Monday, September 24, 2018

A Portable Gnostic Mass Altar

I promised this post a while back, but it's taken me some time to get it in order. For the Ecclesia Gnostica Catholica convention in August I built a portable Gnostic Mass altar and enclosure to be used at the hotel. My post on the enclosure can be found here.

In my opinion the biggest difficulty with building a portable altar suitable for the Gnostic Mass is making each piece light enough for a single person to move. I'll admit I'm a little biased on this point - years ago when Leaping Laughter built its first portable altar, we were doing the Gnostic Mass at a Masonic temple in Saint Paul. It was a beautiful space, built in 1915 - so pretty much the exact sort of temple Aleister Crowley was probably thinking of when he wrote the Mass. However, the problem with it was that we had to store all of our equipment in the attic and bring it downstairs before we could do the ritual. Then, when we were done, we had to reverse our steps and put it all away.

And let me tell you, when you're one of only a couple of people actually willing to haul stuff, it's hard moving big, heavy pieces around that require multiple people to safely move. The old altar was strong and broke down into pieces, but most of those pieces could only easily be moved by two people. I intended to avoid this problem when I designed the altar for the convention. With wood the issue is almost always that the stronger it is, the heavier it is. So this posed a bit of a challenge. Here's how I overcame it.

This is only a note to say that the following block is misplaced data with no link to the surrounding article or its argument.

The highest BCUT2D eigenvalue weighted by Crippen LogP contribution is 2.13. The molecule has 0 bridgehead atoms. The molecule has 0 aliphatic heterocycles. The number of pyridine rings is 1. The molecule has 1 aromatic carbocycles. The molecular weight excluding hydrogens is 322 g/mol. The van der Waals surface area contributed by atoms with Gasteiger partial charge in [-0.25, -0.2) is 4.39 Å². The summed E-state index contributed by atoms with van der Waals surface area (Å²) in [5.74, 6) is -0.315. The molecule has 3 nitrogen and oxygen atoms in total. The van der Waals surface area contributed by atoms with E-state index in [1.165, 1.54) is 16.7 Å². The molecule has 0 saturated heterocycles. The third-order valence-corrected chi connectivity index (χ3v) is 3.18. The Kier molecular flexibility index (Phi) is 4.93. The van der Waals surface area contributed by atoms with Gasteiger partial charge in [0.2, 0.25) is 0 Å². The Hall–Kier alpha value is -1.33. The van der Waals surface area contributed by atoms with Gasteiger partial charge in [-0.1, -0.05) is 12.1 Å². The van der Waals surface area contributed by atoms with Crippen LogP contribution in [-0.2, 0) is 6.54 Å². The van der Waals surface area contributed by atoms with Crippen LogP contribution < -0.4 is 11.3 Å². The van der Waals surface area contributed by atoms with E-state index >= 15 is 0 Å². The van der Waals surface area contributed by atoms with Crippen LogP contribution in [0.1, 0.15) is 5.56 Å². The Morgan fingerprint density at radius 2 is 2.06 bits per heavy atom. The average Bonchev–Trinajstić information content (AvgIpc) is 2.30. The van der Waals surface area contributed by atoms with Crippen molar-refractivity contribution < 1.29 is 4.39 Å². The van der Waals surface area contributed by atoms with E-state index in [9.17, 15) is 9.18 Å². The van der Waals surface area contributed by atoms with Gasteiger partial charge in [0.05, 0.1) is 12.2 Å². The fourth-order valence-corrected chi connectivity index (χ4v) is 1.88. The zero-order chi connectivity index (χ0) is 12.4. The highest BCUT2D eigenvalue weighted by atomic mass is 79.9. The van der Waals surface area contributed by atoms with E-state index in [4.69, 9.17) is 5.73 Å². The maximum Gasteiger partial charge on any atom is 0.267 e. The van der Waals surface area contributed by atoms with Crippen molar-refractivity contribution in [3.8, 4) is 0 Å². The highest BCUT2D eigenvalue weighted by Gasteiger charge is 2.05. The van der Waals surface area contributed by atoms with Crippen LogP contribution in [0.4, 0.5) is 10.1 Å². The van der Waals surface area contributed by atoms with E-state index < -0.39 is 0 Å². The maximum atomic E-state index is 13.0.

For the top, you can use half-inch plywood. The plywood itself doesn't need to hold a lot of weight. Stick to 1/2 inch - thicker plywood makes the whole thing much heavier. The top should separate into two pieces, so you need two pieces that are either 3 x 3 feet or 3 1/2 by 3 feet. The latter will make the altar full regulation size (7 x 3) while the former will give you a slightly shorter 6 x 3 altar - which is what I did for the convention. Some of the Masses were going to be done in an upstairs conference room rather than the main ballroom, so the slightly shorter width worked better.

To each of the two top pieces you attach a 3 foot square made from 1 x 6 boards. The boards are aligned vertically so that they can take the weight of the Priestess on the altar. The squares are held together with 1 5/8 inch screws at each corner, the plywood is screwed into the top with 1 inch screws, and on the bottom of each corner you should use a metal L-brace for greater strength. We rushed the construction and skipped the L-braces, but that meant we had to brace the altar in the middle when a couple of the screws stripped on one side. The L-braces prevent this from happening by making the bottom of the squares substantially stronger without adding much additional weight.

What you will find about this arrangement is that each of the pieces forming the top are light enough to be moved by one person and small enough to fit into many regular vehicles. This was an important design requirement. Note that if you go with the 3 1/2 foot version of this you will have six inches of extra plywood hanging off each end, which is fine. With a cloth over it, it will look like a large rectangular space and a little less force is exerted on the center when the legs are closer together than the full 7 feet. To connect the top together, drill eight holes - two rows of four - on the sides that you want them to connect. Don't skimp try to use fewer bolts - one of the tricks of this design is that the bolts and brackets allow lighter pieces of wood to take the weight.